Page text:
The House of Representatives has been voting often this year. On May 2 the House was in session from 10 a.m. to 11:59 p.m. and during that time held 23 recorded votes, one shy of the most on a single calendar day in the period since 1991 (a "legislative day" may extend beyond midnight into the next calendar day).
The House held 24 roll call votes on June 11, 1997, and has had two other 23-vote days: June 29, 1995 and March 16, 2006. All of those pale in comparison to the activity of the Senate when it decides to cram in dozens of votes in a single day. On Oct. 27, 1995, the Senate held 39 roll call votes, and has exceeded the House's top total on five other occasions.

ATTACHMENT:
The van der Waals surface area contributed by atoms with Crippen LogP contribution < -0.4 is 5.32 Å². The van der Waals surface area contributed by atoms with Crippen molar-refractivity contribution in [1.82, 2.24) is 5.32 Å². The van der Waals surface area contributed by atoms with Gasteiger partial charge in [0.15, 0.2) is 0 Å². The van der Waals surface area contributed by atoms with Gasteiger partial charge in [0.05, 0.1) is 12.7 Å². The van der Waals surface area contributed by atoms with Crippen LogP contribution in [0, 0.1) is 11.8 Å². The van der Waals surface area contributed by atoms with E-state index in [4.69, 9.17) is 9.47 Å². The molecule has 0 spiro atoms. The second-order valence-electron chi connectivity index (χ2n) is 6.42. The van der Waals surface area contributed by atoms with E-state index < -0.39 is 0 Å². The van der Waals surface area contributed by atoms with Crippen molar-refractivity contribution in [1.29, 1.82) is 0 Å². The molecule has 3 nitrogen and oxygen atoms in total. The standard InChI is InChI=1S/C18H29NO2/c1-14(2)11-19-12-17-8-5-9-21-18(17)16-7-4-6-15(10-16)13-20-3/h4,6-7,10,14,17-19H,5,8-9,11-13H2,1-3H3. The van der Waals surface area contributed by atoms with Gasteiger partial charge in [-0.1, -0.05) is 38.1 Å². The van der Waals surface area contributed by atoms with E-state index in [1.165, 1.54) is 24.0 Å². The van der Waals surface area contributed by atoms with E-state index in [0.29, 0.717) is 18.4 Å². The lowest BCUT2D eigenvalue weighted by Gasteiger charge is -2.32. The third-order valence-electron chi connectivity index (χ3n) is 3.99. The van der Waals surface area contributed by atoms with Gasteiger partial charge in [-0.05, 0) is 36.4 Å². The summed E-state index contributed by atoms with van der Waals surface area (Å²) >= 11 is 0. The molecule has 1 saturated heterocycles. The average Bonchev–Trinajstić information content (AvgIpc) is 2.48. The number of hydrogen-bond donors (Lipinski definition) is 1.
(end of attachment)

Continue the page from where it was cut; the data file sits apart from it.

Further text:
The House's voting frenzy has resulted in the most votes through May of any first session of Congress in washingtonpost.com's Congressional Votes database. The 383 votes in the House this year are more than occurred at this point in the 104th Congress, when Republicans tackled their Contract with America. This year's Senate, with 172 votes so far, is off the frenetic pace of the 104th and also trails the activity in the 108th Congress (2003-2004).